Monthly Archives: February 2010

Pesto Cream Fussili Pasta

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Inspired by Cibo’s pasta Genovese, I tried my hand in doing my version of such for today’s meryenda. I thought the fusion of pesto and cream would make a delightful duo to satiate my craving palate. Cibo uses farfale or the bow tie pasta noodles to do this. I believe, it’s one of their topsellers and I wanted that on my plate asap!

Asap it was, I scoured my pantry for the ingredients and was able to dig up some goldmine of shitake mushrooms and some few bunches of fresh basil leaves for the pesto. However, what was available in my pasta jars was a coupla cups of fussili or spiral pasta noodles. Fine, I love fussili! Why, the ridges just hold so much flavor from the sauce!

Easy to make, totally tasty and very healthy, this dish should make its way to your kitchen soon.

Pesto Cream Fussili Pasta

4 cups fussili (spiral) pasta noodles

1 medium-sized onion

3 cloves of garlic, minced

1 can shiitake mushrooms, drained and sliced

1 cup heavy cream

1/4 cup grated parmesan cheese for final topping

1 cup pesto (see recipe below)

olive oil

For the pesto:

4 cups fresh basil leaves

1/2 cup olive oil

3/4 cup grated parmesan cheese

2 cloves garlic, minced

salt and pepper to taste

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Cook pasta according to package directions

In a blender or food processor, pulse basil leaves, garlic and olive oil. Add grated parmesan cheese and season with salt and pepper.

Meantime, using a skillet, saute onion and garlic. Add shiitake mushrooms, pesto and heavy cream. Stir until all ingredients are well blended.

Toss in pasta. Sprinkle with parmesan cheese on top.

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Buttered Chicken Stew With Sitcharo

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A pack of fresh sitcharo (snowpeas) peeped hello from a stack of veggies in the ref recently. Ahh, I knew it was time for some reunion with one of my most favorite ingredients. I usually use this for my stir-fried sirloin tips. There’s something about sitcharo that perks up the main meat.

And, to couple it with the powerhouse triumvirate  of chicken, tomatoes and butter, come on! As Julia Child once said, “You can’t have enough of the butter!”.

Okay to do this, you will need:

2 whole breast halves with wings

2 cups sitcharo, cleaned and trimmed

1/4 cup butter

6 medium-sized tomatoes, diced

1 medium-sized onion

4 cloves of garlic, minced

salt and pepper to taste

oil

1 tsp dried basil for garnishing

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In a skillet, saute onion, garlic and tomatoes. Add seasoned chicken. Simmer on slow-medium heat until chicken is tender and tomatoes almost liquid in consistency.

It may be necessary to add water when necessary until chicken is tender enough.

Once chicken is cooked and sauce is reduced to half, add butter and sitcharo. Simmer some more for another three minutes or until sitcharo is half-cooked.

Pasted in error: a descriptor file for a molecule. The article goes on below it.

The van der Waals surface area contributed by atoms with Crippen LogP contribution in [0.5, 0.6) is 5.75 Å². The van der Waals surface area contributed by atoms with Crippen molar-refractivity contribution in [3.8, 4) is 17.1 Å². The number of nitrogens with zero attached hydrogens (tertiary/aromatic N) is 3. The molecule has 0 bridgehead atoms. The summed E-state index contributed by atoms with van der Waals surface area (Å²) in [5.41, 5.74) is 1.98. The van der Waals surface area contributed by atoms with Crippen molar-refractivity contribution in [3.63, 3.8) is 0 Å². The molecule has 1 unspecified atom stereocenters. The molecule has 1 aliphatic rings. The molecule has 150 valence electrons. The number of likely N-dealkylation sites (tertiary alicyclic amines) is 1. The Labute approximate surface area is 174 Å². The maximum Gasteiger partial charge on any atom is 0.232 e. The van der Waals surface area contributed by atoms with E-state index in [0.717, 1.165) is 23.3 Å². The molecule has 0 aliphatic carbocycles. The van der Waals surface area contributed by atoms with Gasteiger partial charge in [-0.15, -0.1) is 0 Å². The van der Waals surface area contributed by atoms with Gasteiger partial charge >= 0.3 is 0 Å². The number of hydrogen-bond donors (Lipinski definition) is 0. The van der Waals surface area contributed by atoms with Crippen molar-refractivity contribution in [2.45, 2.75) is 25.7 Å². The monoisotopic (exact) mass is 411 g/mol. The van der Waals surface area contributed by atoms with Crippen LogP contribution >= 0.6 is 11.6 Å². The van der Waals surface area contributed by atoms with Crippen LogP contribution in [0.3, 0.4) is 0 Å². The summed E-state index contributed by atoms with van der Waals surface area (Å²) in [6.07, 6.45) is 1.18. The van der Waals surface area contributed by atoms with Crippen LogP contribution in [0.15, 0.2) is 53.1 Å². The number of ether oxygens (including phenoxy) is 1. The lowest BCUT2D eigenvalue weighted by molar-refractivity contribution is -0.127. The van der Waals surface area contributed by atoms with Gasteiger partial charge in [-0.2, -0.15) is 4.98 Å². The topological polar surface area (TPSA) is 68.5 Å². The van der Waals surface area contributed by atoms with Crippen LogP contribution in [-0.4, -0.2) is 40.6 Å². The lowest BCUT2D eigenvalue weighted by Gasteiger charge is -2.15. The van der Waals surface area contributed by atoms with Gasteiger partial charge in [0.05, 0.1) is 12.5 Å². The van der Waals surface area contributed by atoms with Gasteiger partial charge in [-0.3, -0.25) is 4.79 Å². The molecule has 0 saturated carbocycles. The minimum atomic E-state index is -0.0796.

Sprinkle with dried basil. Serve warm.

Makut Theng

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‘Masarap makikain sa kapitbahay!’ or in this case, ‘Masarap kumain ng galing sa kapitbahay!’. My Chinese neighbor and good friend, Myze Ngo, gave me a warm bowl of this Makut Theng or the Chinese version of our nilagang buto-buto.

What I found immersed in the the very tasty pork broth was an interesting mix of  ingredients like some fall-off-the bones pork ribs, ginger, bola-bola, black mushrooms, gabi and lettuce.

I ate it with my sawsawan of hoisin sauce and a bit of hot chillies. Winner!

Myze tells me, these fares are usually found in authentic small Chinese canteens, as she refers to their medium-sized eateries, which usually thrive in places like Chinatown, Banawe, etc.

Can I just say, I am forever delighted sampling authentic Chinese food, it’s a pleasant temporary departure from the Chinese food adjusted to the Filipino palate we usually experience.

To Myze, chin toh sya!

Moroccan Lamb Chops With Couscous And Apricots

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Cruising the food treasure-laden aisles of SM Hypermarket’s meat section today, I was delighted to see some  good-looking cuts of lamb chops. The marbling looked awesome and it just had me grabbing some few slices for today’s meal.

Now, what to do? The usual way would be smothering the lamb with mustard and rosemary or maybe coat it with some generous lather of yogurt and lime. However, some eureka moment prodded me to venture into something majorly diff.  

I knew I wanted something Morrocan, where spices burst and flavors play on the palate. Ahh, Moroccan rub was to be.

Spices are used extensively in Moroccan food. While spices have been imported to Morocco for thousands of years, many ingredients, like saffron, mint olives, oranges and lemons are home-grown.

Common spices include cinnamon, cumin, turmeric, ginger, pepper, paprika, anis seed, sesame seed, coriander, parsley, saffron and mint.

My lamb went with a simple couscous fix and some few bunch of arugula leaves with cherry tomatoes and fresh apricots drizzled with some balsamic vinaegrette.

Too stuffed, I felt too heavy to do the belly dancing  afterwards.

Morrocan Lamb Chops

3 slices lamb chops

3 tbsps extra-virgin olive oil

3 tsps ground turmeric

1 tsp Spanish paprika

1 tsp coriander seeds

1 tsp salt

1/2 tsp garlic powder

1 lemon, wedged

Oil chops with olive oil.

Meantime, combine dry spices in a small container.  Cover and shake to combine.

Rub spice blend into the chops on both sides.  Seal in Ziploc bags and marinate overnight.

Preheat grill pan to high.